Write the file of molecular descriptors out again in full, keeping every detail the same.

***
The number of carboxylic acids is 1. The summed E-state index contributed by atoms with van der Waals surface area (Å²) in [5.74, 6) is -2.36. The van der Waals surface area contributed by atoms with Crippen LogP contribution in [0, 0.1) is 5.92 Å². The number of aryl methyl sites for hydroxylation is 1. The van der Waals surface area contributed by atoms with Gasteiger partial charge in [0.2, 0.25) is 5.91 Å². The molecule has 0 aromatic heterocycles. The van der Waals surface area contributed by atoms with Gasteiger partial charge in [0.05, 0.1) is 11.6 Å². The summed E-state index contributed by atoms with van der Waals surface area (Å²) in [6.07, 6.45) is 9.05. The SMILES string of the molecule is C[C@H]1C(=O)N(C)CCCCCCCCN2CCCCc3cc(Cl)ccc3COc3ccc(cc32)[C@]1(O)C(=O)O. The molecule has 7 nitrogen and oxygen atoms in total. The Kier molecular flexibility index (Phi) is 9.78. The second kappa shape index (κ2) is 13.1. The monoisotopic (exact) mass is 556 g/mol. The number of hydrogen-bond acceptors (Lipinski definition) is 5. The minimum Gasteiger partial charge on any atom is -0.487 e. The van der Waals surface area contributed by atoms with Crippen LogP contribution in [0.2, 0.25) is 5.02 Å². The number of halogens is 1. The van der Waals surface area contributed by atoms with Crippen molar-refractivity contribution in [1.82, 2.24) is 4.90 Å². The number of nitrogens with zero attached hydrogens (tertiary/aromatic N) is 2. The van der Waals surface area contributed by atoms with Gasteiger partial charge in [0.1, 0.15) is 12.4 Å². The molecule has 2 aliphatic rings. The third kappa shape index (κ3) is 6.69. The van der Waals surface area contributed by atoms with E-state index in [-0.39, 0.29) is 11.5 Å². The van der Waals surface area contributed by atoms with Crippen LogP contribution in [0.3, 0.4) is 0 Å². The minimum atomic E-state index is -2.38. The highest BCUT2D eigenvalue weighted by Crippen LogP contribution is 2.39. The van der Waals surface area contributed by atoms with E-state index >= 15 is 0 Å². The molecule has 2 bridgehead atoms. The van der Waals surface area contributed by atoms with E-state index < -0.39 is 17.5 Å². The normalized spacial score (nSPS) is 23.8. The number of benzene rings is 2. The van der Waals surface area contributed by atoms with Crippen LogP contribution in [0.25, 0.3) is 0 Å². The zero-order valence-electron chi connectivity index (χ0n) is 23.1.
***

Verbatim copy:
The number of carboxylic acids is 1. The summed E-state index contributed by atoms with van der Waals surface area (Å²) in [5.74, 6) is -2.36. The van der Waals surface area contributed by atoms with Crippen LogP contribution in [0, 0.1) is 5.92 Å². The number of aryl methyl sites for hydroxylation is 1. The van der Waals surface area contributed by atoms with Gasteiger partial charge in [0.2, 0.25) is 5.91 Å². The molecule has 0 aromatic heterocycles. The van der Waals surface area contributed by atoms with Gasteiger partial charge in [0.05, 0.1) is 11.6 Å². The summed E-state index contributed by atoms with van der Waals surface area (Å²) in [6.07, 6.45) is 9.05. The SMILES string of the molecule is C[C@H]1C(=O)N(C)CCCCCCCCN2CCCCc3cc(Cl)ccc3COc3ccc(cc32)[C@]1(O)C(=O)O. The molecule has 7 nitrogen and oxygen atoms in total. The Kier molecular flexibility index (Phi) is 9.78. The second kappa shape index (κ2) is 13.1. The monoisotopic (exact) mass is 556 g/mol. The number of hydrogen-bond acceptors (Lipinski definition) is 5. The minimum Gasteiger partial charge on any atom is -0.487 e. The van der Waals surface area contributed by atoms with Crippen LogP contribution in [0.2, 0.25) is 5.02 Å². The number of halogens is 1. The van der Waals surface area contributed by atoms with Crippen molar-refractivity contribution in [1.82, 2.24) is 4.90 Å². The number of nitrogens with zero attached hydrogens (tertiary/aromatic N) is 2. The van der Waals surface area contributed by atoms with Gasteiger partial charge in [0.1, 0.15) is 12.4 Å². The molecule has 2 aliphatic rings. The third kappa shape index (κ3) is 6.69. The van der Waals surface area contributed by atoms with E-state index in [-0.39, 0.29) is 11.5 Å². The van der Waals surface area contributed by atoms with Crippen LogP contribution in [0.3, 0.4) is 0 Å². The minimum atomic E-state index is -2.38. The highest BCUT2D eigenvalue weighted by Crippen LogP contribution is 2.39. The van der Waals surface area contributed by atoms with E-state index >= 15 is 0 Å². The molecule has 2 bridgehead atoms. The van der Waals surface area contributed by atoms with E-state index < -0.39 is 17.5 Å². The normalized spacial score (nSPS) is 23.8. The number of benzene rings is 2. The van der Waals surface area contributed by atoms with Crippen LogP contribution in [0.25, 0.3) is 0 Å². The zero-order valence-electron chi connectivity index (χ0n) is 23.1.